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Little Deaths, Emma Flint

By Helena, on 4 May 2017

Longlisted for the Desmond Elliot Prize 2017

Set in the summer of 1965, Little Deaths is an exploration of motherhood, femininity and guilt wrapped up in the disappearance of two angelic children and the suspicions the police have over their young, beautiful and wild mother. Flint’s debut novel opens with a stark contrast; a description of the woman of before, and the woman of after. All the while the reader is furiously gripped by Flint’s careful and considered use of language, trying to figure out for themselves exactly what happened to the children, but knowing that their mother, Ruth Malone, will end up in prison, as revealed in the opening chapter.

Inspired by the real-life case of Alice Crimmins, who was charged with the murder of her two young children in 1965, despite there being very little evidence as to who had killed the children. Flint’s version of the grieving mother is a fascinating portrayal of womanhood, and even more significant given the misogynistic attitude of the police and newspapers in the ‘60s. The disparity between Ruth’s private reaction, her intense grief and pain, and her desire not to be publicly broken by the deaths are heralded as sure signs of guilt, with reporter Pete Wonicke discovering that “Ruth had already been judged and pronounced guilty in the beauty parlors, the backyards and the kitchens of Queens.” The judgement of women as a result of their aesthetic, their habits and their sexuality is central to the understanding of every character in the novel. The people of Queens judge Ruth long before anything happens to the children, assuming that she’s guilty of the most brutal crime imaginable simply because she doesn’t live up to their moral standards.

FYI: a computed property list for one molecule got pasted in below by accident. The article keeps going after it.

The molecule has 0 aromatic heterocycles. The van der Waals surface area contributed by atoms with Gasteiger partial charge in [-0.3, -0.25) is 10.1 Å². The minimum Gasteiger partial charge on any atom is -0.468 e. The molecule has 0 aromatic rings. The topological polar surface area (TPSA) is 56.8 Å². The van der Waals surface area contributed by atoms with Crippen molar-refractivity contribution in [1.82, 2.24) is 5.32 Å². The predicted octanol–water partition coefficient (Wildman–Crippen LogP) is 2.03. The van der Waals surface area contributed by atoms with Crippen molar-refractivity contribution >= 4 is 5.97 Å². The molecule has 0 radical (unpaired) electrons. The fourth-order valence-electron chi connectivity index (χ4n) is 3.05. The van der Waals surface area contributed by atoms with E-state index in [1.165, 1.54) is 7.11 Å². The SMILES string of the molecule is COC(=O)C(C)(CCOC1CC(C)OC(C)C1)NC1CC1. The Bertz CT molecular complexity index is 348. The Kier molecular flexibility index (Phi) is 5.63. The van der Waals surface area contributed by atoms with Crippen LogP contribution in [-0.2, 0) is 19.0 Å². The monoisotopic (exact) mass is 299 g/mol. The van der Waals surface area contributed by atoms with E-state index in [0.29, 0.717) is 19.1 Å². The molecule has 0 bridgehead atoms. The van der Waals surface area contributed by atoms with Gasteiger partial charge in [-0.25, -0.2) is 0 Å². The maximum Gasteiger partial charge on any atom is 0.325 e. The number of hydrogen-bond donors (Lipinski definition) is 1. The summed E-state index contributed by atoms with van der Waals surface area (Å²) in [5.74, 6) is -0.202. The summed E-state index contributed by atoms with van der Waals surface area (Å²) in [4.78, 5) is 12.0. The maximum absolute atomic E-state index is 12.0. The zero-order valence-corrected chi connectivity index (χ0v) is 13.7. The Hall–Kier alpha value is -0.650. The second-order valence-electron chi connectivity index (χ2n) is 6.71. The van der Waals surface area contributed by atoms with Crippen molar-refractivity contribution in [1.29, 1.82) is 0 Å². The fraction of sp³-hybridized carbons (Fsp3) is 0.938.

The delicate threads connecting Ruth and Pete throughout the novel are beautifully explored by Flint, and the connection between the characters displays the remarkable talent of this debut writer. The final third of the novel, in which Ruth’s trial occurs, is one of the most intense pieces of writing I’ve read in a long time – Flint never quite allows the reader to be certain of their own opinion and maintains an air of uncertainty throughout. The conclusion of the novel is just as gripping as the first chapter, and readers are sure to react passionately to the twists and turns of the case.

Without a doubt, the character of Ruth is the shining star of the novel; she’s a complex, sexual and incredibly real character, representative of not only women in the 1960s and the struggles that they faced, but also of women today. Understanding a character like Ruth allows us to understand ourselves and other women with a little more compassion. The complexities of motherhood are incredibly packaged by Flint in a sensitive and emotionally raw manner, providing a far greater insight into not only Ruth, but all mothers; “They knew nothing of guilt. They were not mothers.”

 Holly Miller

Little Deaths is published by Picador

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